It might be tempting to leave undrilled fields fallow this spring so as to keep crop rotations on track, but a financially better option is to sow a nitrogen-fixing break crop of red and crimson clover and gain from free fertiliser, improved soil structure and a good cut of high protein forage, says Limagrain UK’s Ian Misselbrook.
With autumn drillings postponed due to bad weather, and with spring cereal seed in short supply, farmers have two options for arable fields: to wait until autumn and then drill as usual, or to sow an alternative spring crop. But to ensure drilling is not delayed again, careful choice of a spring crop is needed. A grass and red clover mixture could be the answer. Ian takes up the story.
“These days there is no financial value in leaving a field fallow – instead, the ground and soil content can be improved by establishing a short term red clover ley. This will not only ensure a better supply of soil nitrogen for the next crop, but will also help to alleviate soil compaction and add to the soil structure. It also produces a crop of forage to feed or sell.
“A red clover ley can release between 100 and 250kg of nitrogen per hectare into the soil when the plants die or are ploughed in. Conventional red clover is more suitable for leys lasting over a year. However, another clover type – crimson clover, also known as Italian or French clover – is an annual species, and capable of very high yields of dry matter in a short time.”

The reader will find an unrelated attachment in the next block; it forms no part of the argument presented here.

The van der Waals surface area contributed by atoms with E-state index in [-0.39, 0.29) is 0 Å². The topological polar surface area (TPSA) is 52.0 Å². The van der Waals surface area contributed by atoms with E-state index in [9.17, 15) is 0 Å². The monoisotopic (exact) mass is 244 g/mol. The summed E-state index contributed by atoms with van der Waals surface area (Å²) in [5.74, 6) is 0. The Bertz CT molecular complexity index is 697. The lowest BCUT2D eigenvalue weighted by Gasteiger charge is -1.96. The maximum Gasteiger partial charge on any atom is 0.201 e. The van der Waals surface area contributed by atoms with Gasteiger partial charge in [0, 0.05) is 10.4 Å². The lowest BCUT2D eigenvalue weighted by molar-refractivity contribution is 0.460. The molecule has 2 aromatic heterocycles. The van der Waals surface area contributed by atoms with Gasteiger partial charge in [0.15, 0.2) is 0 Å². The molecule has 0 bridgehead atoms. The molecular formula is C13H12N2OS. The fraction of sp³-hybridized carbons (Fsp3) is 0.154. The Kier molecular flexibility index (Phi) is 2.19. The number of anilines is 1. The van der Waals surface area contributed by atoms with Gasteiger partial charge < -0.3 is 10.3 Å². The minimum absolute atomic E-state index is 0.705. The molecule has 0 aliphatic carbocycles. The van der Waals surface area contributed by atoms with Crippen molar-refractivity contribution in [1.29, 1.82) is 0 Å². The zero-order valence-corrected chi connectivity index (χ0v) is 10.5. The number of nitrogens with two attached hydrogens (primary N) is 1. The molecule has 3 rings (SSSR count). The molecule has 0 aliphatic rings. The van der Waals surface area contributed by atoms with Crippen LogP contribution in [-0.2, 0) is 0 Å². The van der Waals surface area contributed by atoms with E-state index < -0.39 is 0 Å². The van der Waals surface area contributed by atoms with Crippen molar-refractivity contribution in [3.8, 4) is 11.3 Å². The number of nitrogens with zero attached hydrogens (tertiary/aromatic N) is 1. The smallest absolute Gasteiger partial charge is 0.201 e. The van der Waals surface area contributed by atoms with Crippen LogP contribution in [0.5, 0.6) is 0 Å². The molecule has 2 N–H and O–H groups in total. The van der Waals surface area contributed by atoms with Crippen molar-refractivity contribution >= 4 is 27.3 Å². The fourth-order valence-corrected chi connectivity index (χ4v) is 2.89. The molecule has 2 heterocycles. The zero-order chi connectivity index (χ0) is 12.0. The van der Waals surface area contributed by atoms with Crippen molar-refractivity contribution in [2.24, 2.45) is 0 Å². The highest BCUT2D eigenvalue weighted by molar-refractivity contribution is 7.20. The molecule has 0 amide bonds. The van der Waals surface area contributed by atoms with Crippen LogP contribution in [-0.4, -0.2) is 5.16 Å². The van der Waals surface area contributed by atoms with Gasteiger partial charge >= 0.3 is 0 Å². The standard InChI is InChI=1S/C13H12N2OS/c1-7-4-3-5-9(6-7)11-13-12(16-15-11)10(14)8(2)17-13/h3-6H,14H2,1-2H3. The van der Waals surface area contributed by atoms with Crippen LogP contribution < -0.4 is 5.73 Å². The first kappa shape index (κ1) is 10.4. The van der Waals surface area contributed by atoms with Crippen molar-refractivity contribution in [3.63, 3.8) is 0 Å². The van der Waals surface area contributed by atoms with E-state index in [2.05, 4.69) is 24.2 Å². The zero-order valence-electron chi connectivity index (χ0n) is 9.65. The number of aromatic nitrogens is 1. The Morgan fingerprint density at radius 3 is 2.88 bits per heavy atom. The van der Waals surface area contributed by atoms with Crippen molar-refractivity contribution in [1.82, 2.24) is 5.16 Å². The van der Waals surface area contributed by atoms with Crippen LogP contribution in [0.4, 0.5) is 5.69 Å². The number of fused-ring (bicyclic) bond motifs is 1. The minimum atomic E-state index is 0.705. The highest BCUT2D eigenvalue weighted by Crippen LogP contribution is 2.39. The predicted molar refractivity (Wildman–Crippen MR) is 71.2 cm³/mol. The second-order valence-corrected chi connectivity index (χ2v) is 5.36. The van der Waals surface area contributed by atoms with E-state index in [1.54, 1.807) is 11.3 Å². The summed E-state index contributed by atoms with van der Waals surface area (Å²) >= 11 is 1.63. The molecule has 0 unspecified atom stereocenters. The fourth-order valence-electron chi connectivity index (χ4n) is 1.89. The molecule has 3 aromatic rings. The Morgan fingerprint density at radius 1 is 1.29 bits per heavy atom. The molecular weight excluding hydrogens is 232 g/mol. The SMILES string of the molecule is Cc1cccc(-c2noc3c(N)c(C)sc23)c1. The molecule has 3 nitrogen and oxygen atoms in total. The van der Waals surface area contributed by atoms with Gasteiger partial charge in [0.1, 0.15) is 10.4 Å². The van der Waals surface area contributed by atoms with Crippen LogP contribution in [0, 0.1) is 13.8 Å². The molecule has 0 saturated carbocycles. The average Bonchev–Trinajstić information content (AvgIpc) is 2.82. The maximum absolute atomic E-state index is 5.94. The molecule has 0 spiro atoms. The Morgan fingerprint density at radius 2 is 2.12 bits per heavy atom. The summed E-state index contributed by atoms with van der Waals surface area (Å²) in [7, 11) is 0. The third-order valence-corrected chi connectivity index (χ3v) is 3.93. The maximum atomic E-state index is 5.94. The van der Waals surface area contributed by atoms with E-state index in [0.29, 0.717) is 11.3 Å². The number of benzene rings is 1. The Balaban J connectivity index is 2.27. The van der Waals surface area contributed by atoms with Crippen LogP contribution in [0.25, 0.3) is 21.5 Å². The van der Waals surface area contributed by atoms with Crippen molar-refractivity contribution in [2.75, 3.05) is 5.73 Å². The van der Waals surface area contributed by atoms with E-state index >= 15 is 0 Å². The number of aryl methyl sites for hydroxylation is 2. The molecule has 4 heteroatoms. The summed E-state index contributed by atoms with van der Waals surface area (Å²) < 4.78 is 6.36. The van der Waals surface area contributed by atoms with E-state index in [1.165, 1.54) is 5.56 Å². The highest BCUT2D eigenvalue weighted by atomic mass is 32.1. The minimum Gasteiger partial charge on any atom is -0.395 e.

Crimson clover can be found in Crimson King, from the Sinclair McGill range of grass seed mixtures. Also included in the mixture, is a blend of conventional red clover varieties along with fast-establishing, quick-growing Westerwolds ryegrass and Italian ryegrasses.
“Crimson King makes an ideal break crop for farmers wanting to keep autumn drilling on schedule. If sown by early May, Crimson King is capable of delivering a good single cut of high protein hay or silage in late summer. The crop can then be ploughed in allowing the roots of the red and crimson clover plants to release nitrogen to the soil, and the plant material to add structure,” he concluded.
There is more information on this innovative mixture in the current Sinclair McGill catalogue – e-mail us and we can post you a hard copy or, alternatively, click here to download the the user-friendly pdf format.